SOLEfood employs residents from Vancouver’s Downtown East Side. When you purchase a SOLEfood CSA membership, you make a commitment to the farm and the farmers at the beginning of the season by paying in advance for a portion of the farm’s products throughout the season. This guarantees the farm a market for its products, provides members with fresh food at a discount, and fosters responsible relationships between farmer, eater, and the land where the food is grown.

 

 

 

 

 

 

3)  Feeding hungry folks who can’t afford organic produce:

 

 

 

SOLEfood creates high end produce that is purchased by some of Vancouver’s finest restaurants. They also use this produce to nourish non-profits and local families who can’t afford expensive organic food. If folks cannot afford the bountiful goodness of fresh organic SOLEfood, they can become eligible to have food credits. When you sign up to become a member, you can choose to contribute to the low-income share program. This program provides low-income families with a $100 credit to spend on SOLEfood Farm fruits and veggies.

 

 

 

4) Building Community:

 

 

 

When Saul Good visits SOLEfood, the farmers talk about community and being a part of something larger than themselves. We get to see the community surrounding the farm expand into farmer’s markets and connect directly to local families.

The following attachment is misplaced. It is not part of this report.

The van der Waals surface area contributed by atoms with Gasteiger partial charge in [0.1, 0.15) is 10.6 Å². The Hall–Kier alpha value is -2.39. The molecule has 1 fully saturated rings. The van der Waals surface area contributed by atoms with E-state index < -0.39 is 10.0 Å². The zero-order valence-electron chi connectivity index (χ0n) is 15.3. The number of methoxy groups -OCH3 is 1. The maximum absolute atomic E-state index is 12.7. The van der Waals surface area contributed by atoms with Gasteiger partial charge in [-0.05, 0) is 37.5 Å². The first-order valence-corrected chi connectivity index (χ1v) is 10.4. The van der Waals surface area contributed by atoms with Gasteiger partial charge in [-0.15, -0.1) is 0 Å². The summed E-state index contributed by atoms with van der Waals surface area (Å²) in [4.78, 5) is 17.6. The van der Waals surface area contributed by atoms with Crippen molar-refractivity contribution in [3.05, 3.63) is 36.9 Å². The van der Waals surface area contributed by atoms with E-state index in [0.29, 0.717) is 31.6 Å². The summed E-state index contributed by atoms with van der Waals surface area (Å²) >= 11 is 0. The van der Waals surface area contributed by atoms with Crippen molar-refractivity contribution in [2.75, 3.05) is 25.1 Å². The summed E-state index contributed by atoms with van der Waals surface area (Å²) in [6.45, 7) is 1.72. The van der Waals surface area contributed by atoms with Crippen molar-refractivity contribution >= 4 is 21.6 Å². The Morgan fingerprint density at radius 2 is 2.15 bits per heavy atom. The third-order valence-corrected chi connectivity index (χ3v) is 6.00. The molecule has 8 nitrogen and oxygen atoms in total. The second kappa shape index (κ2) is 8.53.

5) Greening Vancouver’s inner city.

 

 

 

The SOLEfood Story: It Began with an Empty Lot and an Idea

 

 

 

The SOLEfood Inner City Farm began with an idea and an empty asphalt lot beside the Astoria Hotel in Vancouver’s Downtown East Side. The only signs of greenery were tenacious tufts of grass pushing through cracks in the concrete. Alongside the emptiness, there was a Cold Beer & Wine Store, a bar, and a hotel. There was prostitution and drug abuse that generated steadily from the emptiness.

 

 

 

 

 

 

 

 

 

 

It was hard to imagine that this space would one day become a source of healing for our city. The SOLEfood inner city farm is more than a green initiative, It is healing our city through job creation, economic stimulation, nourishing food, and community building.

 

 

 

 

 

 

 

In the beginning it was all about creating opportunities for people to gain skills, nourishment and employment, turning an empty lot into a productive positive space. As the conversations unfolded throughout our community and the Strathcona Business Improvement Association, Seann Dory picked up these ideas and ran with them. He worked relentlessly to translate these ideas into tangible reality.

 

 

 

On Saturday, October 31st, 2009, a group of fifty volunteers woke up bright and early, in order to build raised garden beds and green houses for the SOLEfood inner city farm. The sun generated warmth that day. Sean Dorrey rolled up his sleeves alongside the swarm of inspired volunteers. He grinned from ear to ear as he dug his hands into soil that was merely a possibility.

 

 

 

 

 

 

City Councilors, such as Andrea Reimer understand the multifaceted benefits of inner-city farms, “The movement is all about finding ways to provide people with the framework they need to feed themselves, rather than simply giving them food. And that’s very cool.” -Councilor Reimer